The 18 presidential candidates of Nigeria’s general election have signed a second peace accord in the capital, Abuja, in a bid to prevent unrest surrounding the February 25 polls. The pact is to ensure “the conduct of free, fair, credible, transparent and verifiable elections cognisant of the need to maintain a peaceful environment before, during and after the 2023 general elections” and “to place national interest above personal and partisan concerns.”…An earlier agreement had been signed in September 2022, which former military head of state and retired general Abdusalam Abubakar said had been violated numerous times. The Tuesday evening signing, organised by the National Peace Committee and the Kukah Leadership Centre, an Abuja-based think tank, was in the presence of President Muhammadu Buhari and other African and international leaders and diplomats. Al Jazeera

Nigeria’s Cash Crunch Causes Chaos and Suffering Before Crucial Election
A decision by Nigeria’s government to replace its currency with newly designed bills within just four months — with a deadline of Feb. 10 — has thrown Africa’s largest democracy into chaos as it heads toward a presidential election scheduled for this Saturday, Feb. 25. Most Nigerians turned in their old currency, called the naira, as they were told to do in October by the Central Bank of Nigeria. But when they tried to withdraw the new notes, from banks or even informal money brokers, they were stunned to find that few were available. The cash crisis is now an enormous and unpredictable factor in an election that was already Nigeria’s most wide-open race in years. The presidential candidates for the two major parties, which have alternated power for over two decades and failed to address widespread poverty and insecurity, are now facing a surprise, third-party challenger. New York Times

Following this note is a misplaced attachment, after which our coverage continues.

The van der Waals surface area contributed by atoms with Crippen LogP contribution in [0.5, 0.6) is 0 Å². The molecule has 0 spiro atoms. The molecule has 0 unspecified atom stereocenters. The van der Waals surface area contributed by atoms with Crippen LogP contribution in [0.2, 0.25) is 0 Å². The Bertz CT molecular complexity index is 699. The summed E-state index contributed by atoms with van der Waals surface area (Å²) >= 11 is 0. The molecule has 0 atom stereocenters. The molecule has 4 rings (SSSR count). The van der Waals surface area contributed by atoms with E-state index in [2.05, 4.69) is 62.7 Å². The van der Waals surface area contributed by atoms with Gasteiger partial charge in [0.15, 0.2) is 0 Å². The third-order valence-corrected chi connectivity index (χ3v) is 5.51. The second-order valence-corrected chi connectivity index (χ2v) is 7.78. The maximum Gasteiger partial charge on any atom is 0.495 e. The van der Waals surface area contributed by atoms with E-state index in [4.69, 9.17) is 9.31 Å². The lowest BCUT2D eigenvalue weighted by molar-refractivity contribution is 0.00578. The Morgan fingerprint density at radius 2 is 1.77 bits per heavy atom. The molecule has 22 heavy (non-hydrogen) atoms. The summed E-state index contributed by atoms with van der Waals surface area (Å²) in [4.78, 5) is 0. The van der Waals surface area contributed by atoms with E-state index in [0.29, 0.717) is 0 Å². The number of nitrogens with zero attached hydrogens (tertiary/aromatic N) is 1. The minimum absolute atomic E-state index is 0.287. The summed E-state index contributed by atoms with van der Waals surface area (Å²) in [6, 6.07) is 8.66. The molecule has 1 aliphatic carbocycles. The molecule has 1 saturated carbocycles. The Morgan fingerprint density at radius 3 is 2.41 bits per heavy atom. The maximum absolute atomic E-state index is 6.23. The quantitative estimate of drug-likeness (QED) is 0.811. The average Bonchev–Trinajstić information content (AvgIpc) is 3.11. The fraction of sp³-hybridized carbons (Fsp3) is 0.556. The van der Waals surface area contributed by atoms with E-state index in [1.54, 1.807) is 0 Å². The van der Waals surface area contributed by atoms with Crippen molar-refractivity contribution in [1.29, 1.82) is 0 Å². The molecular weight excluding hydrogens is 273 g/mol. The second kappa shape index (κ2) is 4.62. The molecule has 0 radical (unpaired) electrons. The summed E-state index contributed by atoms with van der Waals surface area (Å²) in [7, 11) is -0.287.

How Ghana and Gambia Are Planning to Bolster Their Digital Economies
As legacy economies continue to fall out of favor the world over, Ghana and Gambia are ramping up efforts to build tech-based economies. In a time when most economies run by oil, manufacturing, and agriculture are shifting to digital economies, the two countries with a combined population of 35 million don’t want to be sidelined…Africa faces funding shortfalls in tech infrastructure, challenges in implementing data protection policies, and slow adoption of frontier tech skills, but hopes that partnerships supporting its digital economy agenda could unlock financing. Quartz Africa

Equatorial Guinea Rejects EU Parliament Resolution